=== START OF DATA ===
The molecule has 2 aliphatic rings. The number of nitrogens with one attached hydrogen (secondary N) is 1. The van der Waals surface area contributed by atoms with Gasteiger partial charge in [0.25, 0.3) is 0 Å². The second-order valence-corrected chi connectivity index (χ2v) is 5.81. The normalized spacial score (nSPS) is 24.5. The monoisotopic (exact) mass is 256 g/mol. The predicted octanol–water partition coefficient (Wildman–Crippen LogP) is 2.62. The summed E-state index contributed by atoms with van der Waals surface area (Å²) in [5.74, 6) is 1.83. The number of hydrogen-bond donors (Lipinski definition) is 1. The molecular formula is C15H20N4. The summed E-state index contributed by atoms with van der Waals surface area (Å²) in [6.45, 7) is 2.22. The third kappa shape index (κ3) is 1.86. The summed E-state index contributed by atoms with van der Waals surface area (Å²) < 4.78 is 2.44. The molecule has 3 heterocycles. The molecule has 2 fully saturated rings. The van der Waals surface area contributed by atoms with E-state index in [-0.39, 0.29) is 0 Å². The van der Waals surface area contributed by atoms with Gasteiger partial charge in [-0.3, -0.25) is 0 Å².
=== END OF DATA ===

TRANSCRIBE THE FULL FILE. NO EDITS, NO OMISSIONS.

The molecule has 2 aliphatic rings. The number of nitrogens with one attached hydrogen (secondary N) is 1. The van der Waals surface area contributed by atoms with Gasteiger partial charge in [0.25, 0.3) is 0 Å². The second-order valence-corrected chi connectivity index (χ2v) is 5.81. The normalized spacial score (nSPS) is 24.5. The monoisotopic (exact) mass is 256 g/mol. The predicted octanol–water partition coefficient (Wildman–Crippen LogP) is 2.62. The summed E-state index contributed by atoms with van der Waals surface area (Å²) in [5.74, 6) is 1.83. The number of hydrogen-bond donors (Lipinski definition) is 1. The molecular formula is C15H20N4. The summed E-state index contributed by atoms with van der Waals surface area (Å²) in [6.45, 7) is 2.22. The third kappa shape index (κ3) is 1.86. The summed E-state index contributed by atoms with van der Waals surface area (Å²) < 4.78 is 2.44. The molecule has 3 heterocycles. The molecule has 2 fully saturated rings. The van der Waals surface area contributed by atoms with E-state index in [-0.39, 0.29) is 0 Å². The van der Waals surface area contributed by atoms with Gasteiger partial charge in [-0.3, -0.25) is 0 Å².